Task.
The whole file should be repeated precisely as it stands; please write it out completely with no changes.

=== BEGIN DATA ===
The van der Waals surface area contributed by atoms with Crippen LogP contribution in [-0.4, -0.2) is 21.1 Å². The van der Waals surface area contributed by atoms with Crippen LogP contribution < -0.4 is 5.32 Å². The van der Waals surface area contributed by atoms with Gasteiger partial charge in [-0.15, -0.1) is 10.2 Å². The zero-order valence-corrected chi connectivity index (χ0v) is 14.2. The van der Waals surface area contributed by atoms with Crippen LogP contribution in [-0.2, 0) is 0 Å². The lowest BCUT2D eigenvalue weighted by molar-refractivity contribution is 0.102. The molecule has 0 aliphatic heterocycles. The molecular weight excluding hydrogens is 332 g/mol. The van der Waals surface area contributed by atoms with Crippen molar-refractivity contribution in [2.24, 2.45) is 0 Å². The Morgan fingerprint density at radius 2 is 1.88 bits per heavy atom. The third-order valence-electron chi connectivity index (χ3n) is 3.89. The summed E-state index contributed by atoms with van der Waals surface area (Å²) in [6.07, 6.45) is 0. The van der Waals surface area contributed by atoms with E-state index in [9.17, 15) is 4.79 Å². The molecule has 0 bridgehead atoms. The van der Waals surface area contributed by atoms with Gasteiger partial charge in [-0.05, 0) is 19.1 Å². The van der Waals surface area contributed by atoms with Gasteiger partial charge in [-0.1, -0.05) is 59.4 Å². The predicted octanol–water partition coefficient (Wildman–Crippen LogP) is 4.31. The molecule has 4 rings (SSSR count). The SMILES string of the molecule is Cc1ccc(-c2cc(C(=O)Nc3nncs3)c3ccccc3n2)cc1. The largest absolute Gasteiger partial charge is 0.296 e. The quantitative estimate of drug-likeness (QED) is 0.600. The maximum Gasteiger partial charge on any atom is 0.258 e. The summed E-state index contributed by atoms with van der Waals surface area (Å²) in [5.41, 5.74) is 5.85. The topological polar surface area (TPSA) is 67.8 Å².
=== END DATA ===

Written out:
The van der Waals surface area contributed by atoms with Crippen LogP contribution in [-0.4, -0.2) is 21.1 Å². The van der Waals surface area contributed by atoms with Crippen LogP contribution < -0.4 is 5.32 Å². The van der Waals surface area contributed by atoms with Gasteiger partial charge in [-0.15, -0.1) is 10.2 Å². The zero-order valence-corrected chi connectivity index (χ0v) is 14.2. The van der Waals surface area contributed by atoms with Crippen LogP contribution in [-0.2, 0) is 0 Å². The lowest BCUT2D eigenvalue weighted by molar-refractivity contribution is 0.102. The molecule has 0 aliphatic heterocycles. The molecular weight excluding hydrogens is 332 g/mol. The van der Waals surface area contributed by atoms with Crippen molar-refractivity contribution in [2.24, 2.45) is 0 Å². The Morgan fingerprint density at radius 2 is 1.88 bits per heavy atom. The third-order valence-electron chi connectivity index (χ3n) is 3.89. The summed E-state index contributed by atoms with van der Waals surface area (Å²) in [6.07, 6.45) is 0. The van der Waals surface area contributed by atoms with E-state index in [9.17, 15) is 4.79 Å². The molecule has 0 bridgehead atoms. The van der Waals surface area contributed by atoms with Gasteiger partial charge in [-0.05, 0) is 19.1 Å². The van der Waals surface area contributed by atoms with Gasteiger partial charge in [-0.1, -0.05) is 59.4 Å². The predicted octanol–water partition coefficient (Wildman–Crippen LogP) is 4.31. The molecule has 4 rings (SSSR count). The SMILES string of the molecule is Cc1ccc(-c2cc(C(=O)Nc3nncs3)c3ccccc3n2)cc1. The largest absolute Gasteiger partial charge is 0.296 e. The quantitative estimate of drug-likeness (QED) is 0.600. The maximum Gasteiger partial charge on any atom is 0.258 e. The summed E-state index contributed by atoms with van der Waals surface area (Å²) in [5.41, 5.74) is 5.85. The topological polar surface area (TPSA) is 67.8 Å².